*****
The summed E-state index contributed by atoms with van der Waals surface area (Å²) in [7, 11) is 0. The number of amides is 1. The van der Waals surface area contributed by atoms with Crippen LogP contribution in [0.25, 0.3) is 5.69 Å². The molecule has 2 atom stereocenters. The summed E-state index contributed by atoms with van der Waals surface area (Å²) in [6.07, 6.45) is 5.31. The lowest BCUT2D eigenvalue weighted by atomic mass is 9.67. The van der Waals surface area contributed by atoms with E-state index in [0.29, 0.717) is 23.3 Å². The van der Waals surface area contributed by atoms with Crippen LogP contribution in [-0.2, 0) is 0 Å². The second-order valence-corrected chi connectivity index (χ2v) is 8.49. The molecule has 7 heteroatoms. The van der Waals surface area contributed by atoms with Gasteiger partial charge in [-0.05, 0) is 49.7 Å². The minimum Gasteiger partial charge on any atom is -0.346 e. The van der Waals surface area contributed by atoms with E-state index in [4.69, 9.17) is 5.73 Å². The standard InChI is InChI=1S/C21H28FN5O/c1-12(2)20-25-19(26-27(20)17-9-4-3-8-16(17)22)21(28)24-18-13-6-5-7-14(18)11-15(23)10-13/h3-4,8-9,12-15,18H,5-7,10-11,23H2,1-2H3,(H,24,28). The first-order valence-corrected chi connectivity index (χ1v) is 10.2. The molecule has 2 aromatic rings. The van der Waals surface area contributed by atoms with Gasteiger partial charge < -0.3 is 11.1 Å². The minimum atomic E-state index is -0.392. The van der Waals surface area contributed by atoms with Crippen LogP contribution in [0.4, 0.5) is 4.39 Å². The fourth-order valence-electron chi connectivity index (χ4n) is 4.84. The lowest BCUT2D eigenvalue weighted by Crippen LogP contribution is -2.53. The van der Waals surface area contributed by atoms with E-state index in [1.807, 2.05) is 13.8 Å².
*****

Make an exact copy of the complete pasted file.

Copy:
The summed E-state index contributed by atoms with van der Waals surface area (Å²) in [7, 11) is 0. The number of amides is 1. The van der Waals surface area contributed by atoms with Crippen LogP contribution in [0.25, 0.3) is 5.69 Å². The molecule has 2 atom stereocenters. The summed E-state index contributed by atoms with van der Waals surface area (Å²) in [6.07, 6.45) is 5.31. The lowest BCUT2D eigenvalue weighted by atomic mass is 9.67. The van der Waals surface area contributed by atoms with E-state index in [0.29, 0.717) is 23.3 Å². The van der Waals surface area contributed by atoms with Crippen LogP contribution in [-0.2, 0) is 0 Å². The second-order valence-corrected chi connectivity index (χ2v) is 8.49. The molecule has 7 heteroatoms. The van der Waals surface area contributed by atoms with Gasteiger partial charge in [-0.05, 0) is 49.7 Å². The minimum Gasteiger partial charge on any atom is -0.346 e. The van der Waals surface area contributed by atoms with E-state index in [4.69, 9.17) is 5.73 Å². The standard InChI is InChI=1S/C21H28FN5O/c1-12(2)20-25-19(26-27(20)17-9-4-3-8-16(17)22)21(28)24-18-13-6-5-7-14(18)11-15(23)10-13/h3-4,8-9,12-15,18H,5-7,10-11,23H2,1-2H3,(H,24,28). The first-order valence-corrected chi connectivity index (χ1v) is 10.2. The molecule has 2 aromatic rings. The van der Waals surface area contributed by atoms with Gasteiger partial charge < -0.3 is 11.1 Å². The minimum atomic E-state index is -0.392. The van der Waals surface area contributed by atoms with Crippen LogP contribution in [0.4, 0.5) is 4.39 Å². The fourth-order valence-electron chi connectivity index (χ4n) is 4.84. The lowest BCUT2D eigenvalue weighted by Crippen LogP contribution is -2.53. The van der Waals surface area contributed by atoms with E-state index in [1.807, 2.05) is 13.8 Å².